Letty Cottin Pogrebin is an award-winning journalist, widely published opinion writer, acclaimed public speaker, admired political activist, and author of several nonfiction bestsellers including Getting Over Getting Older. This incredibly practical resource grew out of Pogrebin's battle with breast cancer and what she noticed about the difficulties people had when they came to visit her. She talked to other patients at Sloan-Kettering Cancer Center and then expanded her interviews to veterans of serious illnesses. The result is a wise and salutary mix of stories, advice, insights, and revelations about the best ways to express our love and compassion for friends and family members who are sick and in pain and distress.
Pogrebin respects the good intentions of those who came to visit her but she makes it clear that we all need a little help with "the etiquette of illness." The author, who gives an up-tempo picture of her delight in being 70 years old, is part of the Baby Boom Generation who are now experiencing health crises and will continue to do so as they age and their bodies deteriorate. The old adage "one size fits all" does not apply to bedside visits to friends who are ailing. But the diversity of situations enables us to try a variety of strategies. Here are some of the topics covered in the book:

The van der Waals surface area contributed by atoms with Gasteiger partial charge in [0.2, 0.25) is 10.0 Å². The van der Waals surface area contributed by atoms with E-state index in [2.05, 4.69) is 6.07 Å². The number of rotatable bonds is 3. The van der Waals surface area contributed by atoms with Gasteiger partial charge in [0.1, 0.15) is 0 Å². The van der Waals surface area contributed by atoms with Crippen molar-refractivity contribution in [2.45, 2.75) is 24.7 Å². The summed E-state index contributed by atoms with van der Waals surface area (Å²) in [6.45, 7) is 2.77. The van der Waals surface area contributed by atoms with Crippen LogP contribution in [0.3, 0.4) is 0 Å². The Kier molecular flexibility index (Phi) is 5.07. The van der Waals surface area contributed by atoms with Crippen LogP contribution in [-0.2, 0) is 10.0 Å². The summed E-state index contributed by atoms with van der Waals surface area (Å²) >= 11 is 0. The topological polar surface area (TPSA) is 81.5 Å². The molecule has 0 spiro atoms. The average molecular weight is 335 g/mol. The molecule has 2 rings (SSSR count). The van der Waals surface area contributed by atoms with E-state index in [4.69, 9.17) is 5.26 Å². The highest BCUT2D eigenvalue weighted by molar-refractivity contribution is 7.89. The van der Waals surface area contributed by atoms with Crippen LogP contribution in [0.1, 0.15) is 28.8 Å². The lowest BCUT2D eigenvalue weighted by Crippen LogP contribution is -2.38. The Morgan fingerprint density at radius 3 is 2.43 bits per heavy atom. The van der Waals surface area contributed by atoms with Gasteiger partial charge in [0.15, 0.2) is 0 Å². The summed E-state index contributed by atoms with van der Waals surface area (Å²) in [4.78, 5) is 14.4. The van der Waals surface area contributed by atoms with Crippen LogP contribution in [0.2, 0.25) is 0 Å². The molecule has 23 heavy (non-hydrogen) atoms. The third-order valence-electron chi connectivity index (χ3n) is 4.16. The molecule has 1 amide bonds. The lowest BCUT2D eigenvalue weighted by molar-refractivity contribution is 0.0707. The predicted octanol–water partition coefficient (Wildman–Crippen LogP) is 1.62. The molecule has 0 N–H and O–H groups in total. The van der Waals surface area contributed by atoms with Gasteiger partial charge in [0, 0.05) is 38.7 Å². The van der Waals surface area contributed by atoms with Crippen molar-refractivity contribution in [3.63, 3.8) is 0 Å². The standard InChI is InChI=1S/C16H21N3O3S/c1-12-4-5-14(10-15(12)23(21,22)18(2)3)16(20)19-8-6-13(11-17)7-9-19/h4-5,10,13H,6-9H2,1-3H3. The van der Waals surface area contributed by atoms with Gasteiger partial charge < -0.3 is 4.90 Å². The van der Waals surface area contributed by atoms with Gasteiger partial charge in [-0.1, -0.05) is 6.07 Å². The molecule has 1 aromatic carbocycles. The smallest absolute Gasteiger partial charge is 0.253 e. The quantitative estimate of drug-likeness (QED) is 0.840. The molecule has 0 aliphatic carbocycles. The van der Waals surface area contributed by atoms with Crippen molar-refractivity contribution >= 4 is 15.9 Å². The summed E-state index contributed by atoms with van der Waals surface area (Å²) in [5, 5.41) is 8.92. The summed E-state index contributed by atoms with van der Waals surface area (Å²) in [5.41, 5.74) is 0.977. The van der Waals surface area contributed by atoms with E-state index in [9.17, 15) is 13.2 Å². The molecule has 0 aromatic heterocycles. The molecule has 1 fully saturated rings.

• The Ten Commandments for Conversing with a Sick Friend including "Think twice before giving advice" and "Treat your friends as you always did before they got sick — but never forget their changed circumstances."
• Seven Things Sick People Want to Hear, including "Tell me how I can help" and "That sounds awful; I can't even imagine the pain."
• Twenty Rules for Good Behavior While Visiting the Sick, Suffering, Injured, or Disabled: "Respect the hospital's rule." "If they're asleep when you arrive, don't wake them." "Unless they're notably chatty and keep insisting you stay, your visit to a patient's hospital room shouldn't last more than 20 minutes."
• Ten Tips for Good Giving: "Don't pressure them to eat, use, wear, comment on, or rave about what you've given them." "Steer clear of self-help books." "Choose a gift that's small and light enough to take home."
This is a perfect gift for a friend given the fact that one or both of you will be passing through this experience either as a patient or as a visitor. Pogrebin has written a spirited, wide-ranging, and practical guide to making the most out of your visits to a sick friend.